"Taking the Pulse of Aussie Masculinity"

You know what? There’s an unquiet voice inside me that says I should give up trying to be published.

It’s fed by lines I hear amongst the publishing profession, such as, ‘You could write the best book in the world, but no one’s going to publish it if they can’t sell it.’ Sure, this is countered by the success of someone like Joseph Heller, author of Catch 22. A publisher, one of the first twenty or so to turn him down, said this;

‘I haven’t really the foggiest idea about what the man is trying to say… Apparently the author intends it to be funny – possibly even satire – but it is really not funny on any intellectual level … From your long publishing experience you will know that it is less disastrous to turn down a work of genius than to turn down talented mediocrities.’

The other thing that makes getting published such a drag is that my agent originally contracted me because she was looking for ‘stories for blokes’. Sam De Brito’s The Lost Boys and Tim Winton’s Breathe are representative of this category; the first is more of a mediocre horror story for women, while the latter is an okay story about wimps and what it means to be one.

In my opinion, publishing, like film-making in Australia, is very much in the grip of fashion. Unfortunately, it is a fashion observed by a tiny proportion of the community-at-large, most of whom wear their chardonnay-socialist badges with pride. They aren’t reading to be enlarged; they are reading to have their prejudices confirmed.

De Brito’s success is partly the case in point. The most riveting part of the novel is possibly the most disturbing, when the protagonist and a group of his mates receive fellatio (in a conga line) from one of the group’s girlfriends, while her partner sits nearby and quietly cries. Truly stomach-turning, but the most disturbing thing is the quotation on the back of the book; ‘Sam De Brito takes the pulse of Aussie manhood.’

I think part of fitting into the publishing establishment now, as a man, is about owning your inner rapist; sitting quietly on the end of the couch and nodding about how lost and damaged you are during conversation breaks while the ladies are talking (ladies purchase 80% of books published, don’t you know).

Well, for the few who are in danger of hearing this particular voice crying in the wilderness; HERE’S THE NEWS. Men are NOT all rapists in waiting. Men who rape women, and whose idea of arousal requires debasing a woman, are criminals. They should be avoided by their peers and punished to the full extent of the law. I shun anyone who engages in this kind of behaviour as I would shun a paedophile. The greatest compliment a man can receive is to be desired by a beautiful woman. To take her body, her beauty from her by force, is an act of vandalism.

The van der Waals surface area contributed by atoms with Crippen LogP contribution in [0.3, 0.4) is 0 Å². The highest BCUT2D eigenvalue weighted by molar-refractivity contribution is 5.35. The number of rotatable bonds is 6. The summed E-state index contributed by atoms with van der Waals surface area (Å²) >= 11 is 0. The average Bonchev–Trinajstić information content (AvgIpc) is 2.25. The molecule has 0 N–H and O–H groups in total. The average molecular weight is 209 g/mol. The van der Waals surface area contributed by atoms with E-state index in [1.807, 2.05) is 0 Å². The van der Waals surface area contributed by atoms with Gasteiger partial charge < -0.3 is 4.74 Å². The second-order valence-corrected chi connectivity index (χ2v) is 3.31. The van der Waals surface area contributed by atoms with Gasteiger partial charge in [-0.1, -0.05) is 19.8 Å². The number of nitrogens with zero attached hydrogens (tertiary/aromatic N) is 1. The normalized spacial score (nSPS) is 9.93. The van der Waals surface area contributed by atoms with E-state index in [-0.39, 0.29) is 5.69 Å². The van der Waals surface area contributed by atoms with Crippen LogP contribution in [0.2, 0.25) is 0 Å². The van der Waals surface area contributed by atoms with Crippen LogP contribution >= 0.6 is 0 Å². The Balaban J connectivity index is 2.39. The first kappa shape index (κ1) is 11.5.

And as for all this bullshit about sitting down in a circle, crying about our fathers and accepting how lost we are, may I direct you to page six of Ransom by David Malouf, who writes about the Greek hero Achilles;

“He had entered the rough world of men, where a man’s acts follow him wherever he goes in the form of a story. A world of pain, loss, dependency, bursts of violence and elation; of fatality and fatal contradictions, breathless leaps into the unknown; at last of death – a hero’s death out there in full sunlight under the gaze of gods and men, for which the hardened self, the hardened body, had to be daily exercised and prepared.”   

One of De Brito’s readers put it quite succinctly in her comment on one of his posts about the qualities that make a man; she wrote that such qualities were more apt to describe ‘character’, irrespective of gender. I’m a man in the more ‘traditional’ mode, but for me, it’s about staring into the abyss, feeling it stare back into you, and asserting your existence by jumping into it.

Sing, Goddess.

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